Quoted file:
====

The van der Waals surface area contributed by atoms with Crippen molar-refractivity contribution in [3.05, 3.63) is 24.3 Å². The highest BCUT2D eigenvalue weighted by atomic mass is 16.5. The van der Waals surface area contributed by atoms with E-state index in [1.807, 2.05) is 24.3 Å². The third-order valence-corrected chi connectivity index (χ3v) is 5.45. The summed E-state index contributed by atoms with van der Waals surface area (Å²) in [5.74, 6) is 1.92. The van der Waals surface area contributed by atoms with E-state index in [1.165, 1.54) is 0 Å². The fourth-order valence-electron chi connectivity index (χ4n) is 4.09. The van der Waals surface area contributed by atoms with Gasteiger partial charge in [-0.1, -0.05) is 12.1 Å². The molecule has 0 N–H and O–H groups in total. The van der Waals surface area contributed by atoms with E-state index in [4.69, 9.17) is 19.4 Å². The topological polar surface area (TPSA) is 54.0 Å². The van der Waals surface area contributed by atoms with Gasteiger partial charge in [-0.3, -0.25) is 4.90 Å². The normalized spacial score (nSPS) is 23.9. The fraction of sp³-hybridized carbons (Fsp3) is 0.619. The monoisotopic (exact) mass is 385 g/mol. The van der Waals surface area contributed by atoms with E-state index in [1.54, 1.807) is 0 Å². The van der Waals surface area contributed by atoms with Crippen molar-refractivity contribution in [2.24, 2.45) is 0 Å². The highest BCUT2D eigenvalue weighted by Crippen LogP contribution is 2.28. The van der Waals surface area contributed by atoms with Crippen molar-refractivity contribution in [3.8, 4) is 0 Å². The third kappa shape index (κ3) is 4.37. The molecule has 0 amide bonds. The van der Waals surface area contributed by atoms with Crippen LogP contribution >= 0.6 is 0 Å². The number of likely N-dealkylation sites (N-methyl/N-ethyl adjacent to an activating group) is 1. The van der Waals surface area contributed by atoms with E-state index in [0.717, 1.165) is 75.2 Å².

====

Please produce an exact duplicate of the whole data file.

The van der Waals surface area contributed by atoms with Crippen molar-refractivity contribution in [3.05, 3.63) is 24.3 Å². The highest BCUT2D eigenvalue weighted by atomic mass is 16.5. The van der Waals surface area contributed by atoms with E-state index in [1.807, 2.05) is 24.3 Å². The third-order valence-corrected chi connectivity index (χ3v) is 5.45. The summed E-state index contributed by atoms with van der Waals surface area (Å²) in [5.74, 6) is 1.92. The van der Waals surface area contributed by atoms with E-state index in [1.165, 1.54) is 0 Å². The fourth-order valence-electron chi connectivity index (χ4n) is 4.09. The van der Waals surface area contributed by atoms with Gasteiger partial charge in [-0.1, -0.05) is 12.1 Å². The molecule has 0 N–H and O–H groups in total. The van der Waals surface area contributed by atoms with E-state index in [4.69, 9.17) is 19.4 Å². The topological polar surface area (TPSA) is 54.0 Å². The van der Waals surface area contributed by atoms with Gasteiger partial charge in [-0.3, -0.25) is 4.90 Å². The normalized spacial score (nSPS) is 23.9. The fraction of sp³-hybridized carbons (Fsp3) is 0.619. The monoisotopic (exact) mass is 385 g/mol. The van der Waals surface area contributed by atoms with E-state index in [1.54, 1.807) is 0 Å². The van der Waals surface area contributed by atoms with Crippen molar-refractivity contribution in [2.24, 2.45) is 0 Å². The highest BCUT2D eigenvalue weighted by Crippen LogP contribution is 2.28. The van der Waals surface area contributed by atoms with Crippen molar-refractivity contribution in [3.8, 4) is 0 Å². The third kappa shape index (κ3) is 4.37. The molecule has 0 amide bonds. The van der Waals surface area contributed by atoms with Crippen LogP contribution >= 0.6 is 0 Å². The number of likely N-dealkylation sites (N-methyl/N-ethyl adjacent to an activating group) is 1. The van der Waals surface area contributed by atoms with E-state index in [0.717, 1.165) is 75.2 Å².